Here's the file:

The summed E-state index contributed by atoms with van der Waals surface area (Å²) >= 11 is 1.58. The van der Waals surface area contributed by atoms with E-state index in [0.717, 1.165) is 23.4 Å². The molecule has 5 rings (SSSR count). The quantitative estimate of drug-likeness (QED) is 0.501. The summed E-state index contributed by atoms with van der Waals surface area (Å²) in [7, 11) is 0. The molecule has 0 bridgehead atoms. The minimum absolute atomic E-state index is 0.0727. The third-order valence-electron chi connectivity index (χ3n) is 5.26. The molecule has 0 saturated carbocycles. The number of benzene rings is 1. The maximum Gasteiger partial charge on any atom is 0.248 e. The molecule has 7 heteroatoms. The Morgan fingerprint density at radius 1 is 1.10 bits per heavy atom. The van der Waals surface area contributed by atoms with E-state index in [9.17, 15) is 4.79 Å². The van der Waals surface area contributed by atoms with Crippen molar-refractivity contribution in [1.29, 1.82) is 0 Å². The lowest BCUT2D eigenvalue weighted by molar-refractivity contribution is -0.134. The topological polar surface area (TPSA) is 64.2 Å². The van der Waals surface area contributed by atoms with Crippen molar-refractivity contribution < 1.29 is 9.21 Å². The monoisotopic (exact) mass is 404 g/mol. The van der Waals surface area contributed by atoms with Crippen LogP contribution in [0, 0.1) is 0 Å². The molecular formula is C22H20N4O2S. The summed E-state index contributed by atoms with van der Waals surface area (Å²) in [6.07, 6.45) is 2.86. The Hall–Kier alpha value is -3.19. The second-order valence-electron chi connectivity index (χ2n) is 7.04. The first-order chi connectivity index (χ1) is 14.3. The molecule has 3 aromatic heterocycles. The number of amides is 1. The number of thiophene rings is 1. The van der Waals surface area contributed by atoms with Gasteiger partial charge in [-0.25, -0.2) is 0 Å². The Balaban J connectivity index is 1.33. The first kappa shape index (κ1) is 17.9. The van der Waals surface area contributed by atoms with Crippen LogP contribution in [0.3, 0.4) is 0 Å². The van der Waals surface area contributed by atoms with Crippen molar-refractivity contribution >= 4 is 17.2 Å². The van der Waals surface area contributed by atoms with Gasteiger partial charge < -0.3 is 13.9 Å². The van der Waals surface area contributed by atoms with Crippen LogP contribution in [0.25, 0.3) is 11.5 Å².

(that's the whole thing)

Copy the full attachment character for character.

The summed E-state index contributed by atoms with van der Waals surface area (Å²) >= 11 is 1.58. The van der Waals surface area contributed by atoms with E-state index in [0.717, 1.165) is 23.4 Å². The molecule has 5 rings (SSSR count). The quantitative estimate of drug-likeness (QED) is 0.501. The summed E-state index contributed by atoms with van der Waals surface area (Å²) in [7, 11) is 0. The molecule has 0 bridgehead atoms. The minimum absolute atomic E-state index is 0.0727. The third-order valence-electron chi connectivity index (χ3n) is 5.26. The molecule has 0 saturated carbocycles. The number of benzene rings is 1. The maximum Gasteiger partial charge on any atom is 0.248 e. The molecule has 7 heteroatoms. The Morgan fingerprint density at radius 1 is 1.10 bits per heavy atom. The van der Waals surface area contributed by atoms with E-state index in [9.17, 15) is 4.79 Å². The van der Waals surface area contributed by atoms with Crippen molar-refractivity contribution in [1.29, 1.82) is 0 Å². The lowest BCUT2D eigenvalue weighted by molar-refractivity contribution is -0.134. The topological polar surface area (TPSA) is 64.2 Å². The van der Waals surface area contributed by atoms with Crippen molar-refractivity contribution < 1.29 is 9.21 Å². The monoisotopic (exact) mass is 404 g/mol. The van der Waals surface area contributed by atoms with Crippen LogP contribution in [0, 0.1) is 0 Å². The molecular formula is C22H20N4O2S. The summed E-state index contributed by atoms with van der Waals surface area (Å²) in [6.07, 6.45) is 2.86. The Hall–Kier alpha value is -3.19. The second-order valence-electron chi connectivity index (χ2n) is 7.04. The first-order chi connectivity index (χ1) is 14.3. The molecule has 3 aromatic heterocycles. The number of amides is 1. The number of thiophene rings is 1. The van der Waals surface area contributed by atoms with Gasteiger partial charge in [-0.25, -0.2) is 0 Å². The Balaban J connectivity index is 1.33. The first kappa shape index (κ1) is 17.9. The van der Waals surface area contributed by atoms with Crippen LogP contribution in [0.3, 0.4) is 0 Å². The van der Waals surface area contributed by atoms with Crippen molar-refractivity contribution >= 4 is 17.2 Å². The van der Waals surface area contributed by atoms with Gasteiger partial charge < -0.3 is 13.9 Å². The van der Waals surface area contributed by atoms with Crippen LogP contribution in [0.25, 0.3) is 11.5 Å².